Coffee Plant being grown in a greenhouse

How To Grow A Coffee Plant – A Guide For At Home Growers

Coffee Better Growing

Oh coffee, I love you with your magical energy giving abilities! Wouldn’t it be nice to know how to grow your own coffee plant at home?!

All of the caffeine junkies you know will be hitting you up!

I’ll tell you now, you will need lots of patience if you’re going to grow from seed!

If feel up to the, very rewarding challenge of growing from seed the best place to get quality seeds is from sweet maria’s. You can also get them off of amazon, however the seeds you get from amazon aren’t always guaranteed fresh.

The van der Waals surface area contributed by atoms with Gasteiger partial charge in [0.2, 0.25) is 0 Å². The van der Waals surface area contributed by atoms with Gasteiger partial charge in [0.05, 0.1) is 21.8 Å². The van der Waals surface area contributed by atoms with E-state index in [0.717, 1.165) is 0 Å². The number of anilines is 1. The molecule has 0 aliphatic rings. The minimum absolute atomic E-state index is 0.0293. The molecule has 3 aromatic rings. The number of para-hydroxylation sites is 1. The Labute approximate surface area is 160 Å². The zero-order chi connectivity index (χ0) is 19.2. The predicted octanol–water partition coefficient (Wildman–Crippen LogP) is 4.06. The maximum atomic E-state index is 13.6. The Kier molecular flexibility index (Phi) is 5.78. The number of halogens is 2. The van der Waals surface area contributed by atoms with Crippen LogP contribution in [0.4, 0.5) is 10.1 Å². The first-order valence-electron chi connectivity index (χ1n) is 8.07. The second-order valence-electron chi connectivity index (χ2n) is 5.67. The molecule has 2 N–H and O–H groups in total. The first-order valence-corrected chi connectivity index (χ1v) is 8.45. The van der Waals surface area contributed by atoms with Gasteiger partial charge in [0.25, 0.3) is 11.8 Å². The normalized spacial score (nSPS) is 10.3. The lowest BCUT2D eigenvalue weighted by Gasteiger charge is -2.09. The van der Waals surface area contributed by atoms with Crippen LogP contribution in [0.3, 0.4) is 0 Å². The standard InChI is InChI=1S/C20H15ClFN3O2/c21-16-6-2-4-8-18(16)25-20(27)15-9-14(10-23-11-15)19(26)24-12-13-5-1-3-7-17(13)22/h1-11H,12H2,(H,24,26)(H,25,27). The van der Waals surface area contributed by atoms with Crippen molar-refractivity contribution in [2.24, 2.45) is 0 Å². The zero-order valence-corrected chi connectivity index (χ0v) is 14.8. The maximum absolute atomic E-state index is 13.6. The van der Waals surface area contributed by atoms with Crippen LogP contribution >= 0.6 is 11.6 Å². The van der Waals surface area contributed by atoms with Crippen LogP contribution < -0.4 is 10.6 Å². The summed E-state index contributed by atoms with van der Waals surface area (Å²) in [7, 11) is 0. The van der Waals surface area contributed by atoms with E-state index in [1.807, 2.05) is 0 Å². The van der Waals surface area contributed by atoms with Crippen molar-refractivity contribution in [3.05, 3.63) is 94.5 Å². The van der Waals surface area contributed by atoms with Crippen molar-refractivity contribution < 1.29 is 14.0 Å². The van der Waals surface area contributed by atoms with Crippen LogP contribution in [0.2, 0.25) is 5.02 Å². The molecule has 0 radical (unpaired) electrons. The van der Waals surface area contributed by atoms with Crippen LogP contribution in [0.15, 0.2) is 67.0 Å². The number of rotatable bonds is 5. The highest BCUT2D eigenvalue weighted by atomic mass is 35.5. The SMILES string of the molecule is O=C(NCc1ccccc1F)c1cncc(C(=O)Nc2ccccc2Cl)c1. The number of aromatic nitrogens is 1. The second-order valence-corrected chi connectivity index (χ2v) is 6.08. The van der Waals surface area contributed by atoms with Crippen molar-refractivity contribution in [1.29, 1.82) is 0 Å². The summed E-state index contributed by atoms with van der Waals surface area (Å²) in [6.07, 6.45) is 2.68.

Before you buy your seeds (or just purchase some plants).

Its good to know that the best tasting beans come from a healthy well cultivated Coffee Arbica plant, which is the species that produces roughly 75% of the worlds coffee.

You may have also heard of Robusta coffee as well, This is the second most popular variety that is commonly traded. But it is a far second place.

It is a well known fact that Arbacia coffee plants produce a better tasting cup of coffee.

This is not to say that every cup of Arabic coffee will always be superior to a cup of Robusta.

Coffee Brewing Methods

A lot goes in to making a good bean.

For instance, how the plant has been cared for; has it been fed regularly and water regularly?

What was the climate like? If it’s a little too hot or too cold coffee will just stop growing. Coffee is kind of a finicky plant, Arbica in particular.

Arbica coffee plants are harder to care for compared to the heartier Robusta.

That’s just something I think we should make note of as home growers who probably don’t have the ideal growing conditions like most coffee farms do.(working conditions is another story)
Mature coffee tree